I’ve decided to review this game not only as a gamer, but also as a big wrestling fan, a huge 90’s wrestling fan, and a GINORMOUS WWF Wrestlemania 2000/No Mercy for the N64 fan. I’m assuming that is who will potentially be most interested in this game. That means that this review will include several pro-wrestling puns and references, Ooh yeah dig it! That also means that I will give less weight to things like visuals and bugs and more weight to things like nostalgia and gameplay. Do you smell what I’m cooking?
Wrestling Empire gives the nostalgia-fueled player what they want from the opening bell. The Editor option is front and center and the player can easily see some of their all-time favorite characters immediately. Sure, the names have to be changed, but some of the placeholder names will give you a good chuckle (Dick Swagger = Val Venis.) Creating a character is mostly quick and easy, though choosing the color of a garment is particularly obtuse (but also very specific.) Marks will experience no shortage of their favorite moves, taunts and finishers.
Moving on to what is most important “Here, right here, in Wrestling Empire!,” this does indeed scratch the itch of those who were huge fans of WWF No Mercy and the games that came before it (WCW/NWO World Tour, WCW/NWO Revenge, WWF Wrestlemania 2000.) At the heart of Wrestling Empire is gameplay and presentation that strongly resembles the glorious N64 era of THQ wrestling games.
Wrestling Empire is easy to pick up and play; it’s genuinely fun to see the N64 version of all of my favorite wrestlers. “All hell can break loose” with weapons and outside interference, especially when mixing in the different match types. And there is something very satisfying about slowly unlocking a full roster of hundreds of all time classic wrestlers.
There is a story here, but it’s not a particularly good one, and I don’t think it’s trying to be. I suppose it’s still better than Katie Vick… The dialogue is static, allowing for random wrestlers to drop in to most any role and, therefore, they all lack any unique personality. Luckily, the dialogue is filled with lots of pro wrestling jargon and the story beats do include some pro wrestling ridiculousness that will put a smile on all of you “sheep.”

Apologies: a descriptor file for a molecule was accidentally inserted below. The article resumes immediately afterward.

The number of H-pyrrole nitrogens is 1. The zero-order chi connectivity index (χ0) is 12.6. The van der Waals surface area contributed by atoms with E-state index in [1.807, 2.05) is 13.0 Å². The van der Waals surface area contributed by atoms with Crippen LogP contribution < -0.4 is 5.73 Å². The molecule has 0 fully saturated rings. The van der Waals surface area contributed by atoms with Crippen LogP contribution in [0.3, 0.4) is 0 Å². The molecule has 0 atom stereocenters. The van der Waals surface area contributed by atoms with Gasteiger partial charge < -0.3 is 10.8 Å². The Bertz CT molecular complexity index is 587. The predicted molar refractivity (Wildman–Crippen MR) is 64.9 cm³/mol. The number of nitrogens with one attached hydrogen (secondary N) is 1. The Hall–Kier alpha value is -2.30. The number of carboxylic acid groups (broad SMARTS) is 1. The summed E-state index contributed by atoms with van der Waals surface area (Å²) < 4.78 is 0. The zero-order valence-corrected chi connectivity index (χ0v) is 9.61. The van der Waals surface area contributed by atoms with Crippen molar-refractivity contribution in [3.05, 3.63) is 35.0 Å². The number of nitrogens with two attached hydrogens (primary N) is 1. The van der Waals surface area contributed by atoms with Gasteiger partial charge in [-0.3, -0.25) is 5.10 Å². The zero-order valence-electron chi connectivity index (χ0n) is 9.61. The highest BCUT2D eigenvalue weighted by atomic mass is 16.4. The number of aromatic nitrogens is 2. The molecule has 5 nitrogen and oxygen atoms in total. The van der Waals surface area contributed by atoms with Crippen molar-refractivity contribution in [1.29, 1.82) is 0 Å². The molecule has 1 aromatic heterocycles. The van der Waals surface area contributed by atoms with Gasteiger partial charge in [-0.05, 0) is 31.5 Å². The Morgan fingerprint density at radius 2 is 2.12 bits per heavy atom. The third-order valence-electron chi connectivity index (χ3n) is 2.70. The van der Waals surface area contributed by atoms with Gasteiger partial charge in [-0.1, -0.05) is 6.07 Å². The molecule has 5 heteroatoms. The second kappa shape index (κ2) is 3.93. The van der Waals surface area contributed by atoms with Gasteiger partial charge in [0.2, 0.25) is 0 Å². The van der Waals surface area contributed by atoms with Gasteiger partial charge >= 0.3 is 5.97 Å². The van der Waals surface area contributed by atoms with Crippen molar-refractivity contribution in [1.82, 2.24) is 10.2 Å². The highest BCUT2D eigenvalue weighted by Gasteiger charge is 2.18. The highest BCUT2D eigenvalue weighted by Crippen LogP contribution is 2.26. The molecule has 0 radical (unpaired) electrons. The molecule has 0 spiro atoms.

I honestly don’t feel it’s worth going down the road of discussing all of the specific bugs. Bugs and glitches are everywhere, but not worse than old-school gamers would have experienced in a typical N64 game. I’ve personally never experienced any bugs that are game-breaking, nor have I ever experienced anything like a crash. Newcomers may be off-put, but jobbers like myself, who lived through the N64 era, won’t blink an eye.
My biggest issue with the game is that matches descend into chaos when managers are brought into the fray. Those at ringside can freely walk into and out of the ring, bringing weapons with them as they please. There were certainly times when I had “two words” for them. Not only does the interfering character get in the way, but if the player accidentally uses one of these weapons, he or she may earn a DQ. It makes very little sense, though somehow does not ruin the experience all that much. Also, I do wish there were a few more match types.
This game puts me in an odd place where I would wholeheartedly recommend this to fans of games like No Mercy. The gameplay is straightforward and fun, it’s awesome to see the polygon versions of all of your favorite superstars and the nostalgia factor is off the chart. If you were a big fan of WWF No Mercy and the ilk, like me, this game is for you. If you think that you’d enjoy an easy to pick up, yet visually simplistic, wrestling game, maybe give this a shot. But if you are looking for a narrative-driving career mode with outstanding visuals and presentation, keep it moving. “And that’s the bottom line, cuz’ Stone Cold said so!”
This review is based on a retail copy of the game provided by the publisher.
Does a regular table spontaneously burst into flames at times? Yes. I did not know where to put that in this review, but felt it had a place. “D’Von! Get the tables!”
Jon is a father to two amazing little girls and husband to a wonderful wife who is incredibly tolerant of his love of video games. He earned a Doctorate in Physical Therapy and manages a clinic in... Read more...